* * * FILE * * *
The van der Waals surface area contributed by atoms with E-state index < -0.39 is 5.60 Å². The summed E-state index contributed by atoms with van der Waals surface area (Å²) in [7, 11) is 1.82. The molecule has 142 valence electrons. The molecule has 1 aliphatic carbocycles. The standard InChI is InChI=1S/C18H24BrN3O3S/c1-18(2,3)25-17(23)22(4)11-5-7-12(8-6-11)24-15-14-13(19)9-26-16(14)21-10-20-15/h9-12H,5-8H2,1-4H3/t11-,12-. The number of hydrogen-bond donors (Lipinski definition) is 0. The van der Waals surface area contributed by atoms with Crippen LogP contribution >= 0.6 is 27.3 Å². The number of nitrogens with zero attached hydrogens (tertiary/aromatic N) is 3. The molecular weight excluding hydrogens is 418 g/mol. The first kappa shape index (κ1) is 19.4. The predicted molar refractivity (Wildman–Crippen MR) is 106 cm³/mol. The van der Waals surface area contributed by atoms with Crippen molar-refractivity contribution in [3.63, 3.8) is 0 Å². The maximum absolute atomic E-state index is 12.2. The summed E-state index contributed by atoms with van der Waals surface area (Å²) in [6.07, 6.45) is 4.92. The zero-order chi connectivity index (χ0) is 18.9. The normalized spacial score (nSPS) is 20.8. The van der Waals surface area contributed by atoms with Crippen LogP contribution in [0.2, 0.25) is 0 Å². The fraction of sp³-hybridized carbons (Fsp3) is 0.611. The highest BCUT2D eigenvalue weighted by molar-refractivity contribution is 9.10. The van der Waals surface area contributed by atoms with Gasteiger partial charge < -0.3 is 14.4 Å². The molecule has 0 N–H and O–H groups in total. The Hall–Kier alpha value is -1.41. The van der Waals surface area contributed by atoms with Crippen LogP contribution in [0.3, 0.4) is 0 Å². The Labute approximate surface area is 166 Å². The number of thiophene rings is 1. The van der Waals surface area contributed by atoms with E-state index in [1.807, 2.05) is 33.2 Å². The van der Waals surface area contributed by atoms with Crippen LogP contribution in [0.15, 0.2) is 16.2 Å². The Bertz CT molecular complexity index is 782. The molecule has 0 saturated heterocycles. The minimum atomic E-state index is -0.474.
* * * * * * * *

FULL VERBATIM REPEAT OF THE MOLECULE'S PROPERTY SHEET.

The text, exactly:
The van der Waals surface area contributed by atoms with E-state index < -0.39 is 5.60 Å². The summed E-state index contributed by atoms with van der Waals surface area (Å²) in [7, 11) is 1.82. The molecule has 142 valence electrons. The molecule has 1 aliphatic carbocycles. The standard InChI is InChI=1S/C18H24BrN3O3S/c1-18(2,3)25-17(23)22(4)11-5-7-12(8-6-11)24-15-14-13(19)9-26-16(14)21-10-20-15/h9-12H,5-8H2,1-4H3/t11-,12-. The number of hydrogen-bond donors (Lipinski definition) is 0. The van der Waals surface area contributed by atoms with Crippen LogP contribution >= 0.6 is 27.3 Å². The number of nitrogens with zero attached hydrogens (tertiary/aromatic N) is 3. The molecular weight excluding hydrogens is 418 g/mol. The first kappa shape index (κ1) is 19.4. The predicted molar refractivity (Wildman–Crippen MR) is 106 cm³/mol. The van der Waals surface area contributed by atoms with Crippen molar-refractivity contribution in [3.63, 3.8) is 0 Å². The maximum absolute atomic E-state index is 12.2. The summed E-state index contributed by atoms with van der Waals surface area (Å²) in [6.07, 6.45) is 4.92. The zero-order chi connectivity index (χ0) is 18.9. The normalized spacial score (nSPS) is 20.8. The van der Waals surface area contributed by atoms with Crippen LogP contribution in [0.2, 0.25) is 0 Å². The fraction of sp³-hybridized carbons (Fsp3) is 0.611. The highest BCUT2D eigenvalue weighted by molar-refractivity contribution is 9.10. The van der Waals surface area contributed by atoms with Gasteiger partial charge < -0.3 is 14.4 Å². The molecule has 0 N–H and O–H groups in total. The Hall–Kier alpha value is -1.41. The van der Waals surface area contributed by atoms with Crippen LogP contribution in [0.3, 0.4) is 0 Å². The Labute approximate surface area is 166 Å². The number of thiophene rings is 1. The van der Waals surface area contributed by atoms with E-state index in [1.807, 2.05) is 33.2 Å². The van der Waals surface area contributed by atoms with Crippen LogP contribution in [0.15, 0.2) is 16.2 Å². The Bertz CT molecular complexity index is 782. The molecule has 0 saturated heterocycles. The minimum atomic E-state index is -0.474.